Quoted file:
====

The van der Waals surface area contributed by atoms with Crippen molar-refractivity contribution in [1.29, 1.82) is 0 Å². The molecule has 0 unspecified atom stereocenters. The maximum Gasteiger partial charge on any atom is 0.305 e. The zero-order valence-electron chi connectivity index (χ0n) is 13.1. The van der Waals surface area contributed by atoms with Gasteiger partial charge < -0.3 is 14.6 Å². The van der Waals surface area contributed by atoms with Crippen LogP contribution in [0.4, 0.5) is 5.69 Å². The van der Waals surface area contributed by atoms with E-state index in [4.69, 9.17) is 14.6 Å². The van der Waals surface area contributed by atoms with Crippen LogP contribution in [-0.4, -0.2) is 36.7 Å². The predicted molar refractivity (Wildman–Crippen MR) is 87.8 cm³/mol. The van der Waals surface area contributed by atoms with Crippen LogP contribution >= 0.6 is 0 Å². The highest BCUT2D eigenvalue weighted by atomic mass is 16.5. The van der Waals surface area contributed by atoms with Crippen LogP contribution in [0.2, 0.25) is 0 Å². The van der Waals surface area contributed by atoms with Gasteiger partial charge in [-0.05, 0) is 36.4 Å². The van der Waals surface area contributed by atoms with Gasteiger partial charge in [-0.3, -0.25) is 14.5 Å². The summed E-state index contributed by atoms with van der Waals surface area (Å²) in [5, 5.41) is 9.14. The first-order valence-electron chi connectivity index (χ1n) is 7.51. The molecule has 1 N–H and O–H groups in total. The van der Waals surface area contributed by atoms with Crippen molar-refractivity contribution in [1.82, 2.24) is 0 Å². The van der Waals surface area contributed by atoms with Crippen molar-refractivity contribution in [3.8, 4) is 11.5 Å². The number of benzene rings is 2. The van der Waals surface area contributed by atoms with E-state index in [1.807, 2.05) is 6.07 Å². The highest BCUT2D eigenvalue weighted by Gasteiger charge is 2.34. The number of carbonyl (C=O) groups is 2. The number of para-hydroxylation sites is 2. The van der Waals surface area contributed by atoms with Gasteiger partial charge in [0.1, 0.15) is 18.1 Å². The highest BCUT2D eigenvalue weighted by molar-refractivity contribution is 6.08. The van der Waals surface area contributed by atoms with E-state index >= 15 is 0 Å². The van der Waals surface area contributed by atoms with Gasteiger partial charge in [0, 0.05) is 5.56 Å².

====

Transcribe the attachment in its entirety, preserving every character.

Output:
The van der Waals surface area contributed by atoms with Crippen molar-refractivity contribution in [1.29, 1.82) is 0 Å². The molecule has 0 unspecified atom stereocenters. The maximum Gasteiger partial charge on any atom is 0.305 e. The zero-order valence-electron chi connectivity index (χ0n) is 13.1. The van der Waals surface area contributed by atoms with Gasteiger partial charge < -0.3 is 14.6 Å². The van der Waals surface area contributed by atoms with Crippen LogP contribution in [0.4, 0.5) is 5.69 Å². The van der Waals surface area contributed by atoms with E-state index in [4.69, 9.17) is 14.6 Å². The van der Waals surface area contributed by atoms with Crippen LogP contribution in [-0.4, -0.2) is 36.7 Å². The predicted molar refractivity (Wildman–Crippen MR) is 87.8 cm³/mol. The van der Waals surface area contributed by atoms with Crippen LogP contribution >= 0.6 is 0 Å². The highest BCUT2D eigenvalue weighted by atomic mass is 16.5. The van der Waals surface area contributed by atoms with Crippen LogP contribution in [0.2, 0.25) is 0 Å². The van der Waals surface area contributed by atoms with Gasteiger partial charge in [-0.05, 0) is 36.4 Å². The van der Waals surface area contributed by atoms with Gasteiger partial charge in [-0.3, -0.25) is 14.5 Å². The summed E-state index contributed by atoms with van der Waals surface area (Å²) in [5, 5.41) is 9.14. The first-order valence-electron chi connectivity index (χ1n) is 7.51. The molecule has 1 N–H and O–H groups in total. The van der Waals surface area contributed by atoms with Crippen molar-refractivity contribution in [1.82, 2.24) is 0 Å². The van der Waals surface area contributed by atoms with Crippen molar-refractivity contribution in [3.8, 4) is 11.5 Å². The number of benzene rings is 2. The van der Waals surface area contributed by atoms with E-state index in [1.807, 2.05) is 6.07 Å². The highest BCUT2D eigenvalue weighted by Gasteiger charge is 2.34. The number of carbonyl (C=O) groups is 2. The number of para-hydroxylation sites is 2. The van der Waals surface area contributed by atoms with Gasteiger partial charge in [0.1, 0.15) is 18.1 Å². The highest BCUT2D eigenvalue weighted by molar-refractivity contribution is 6.08. The van der Waals surface area contributed by atoms with E-state index >= 15 is 0 Å². The van der Waals surface area contributed by atoms with Gasteiger partial charge in [0, 0.05) is 5.56 Å².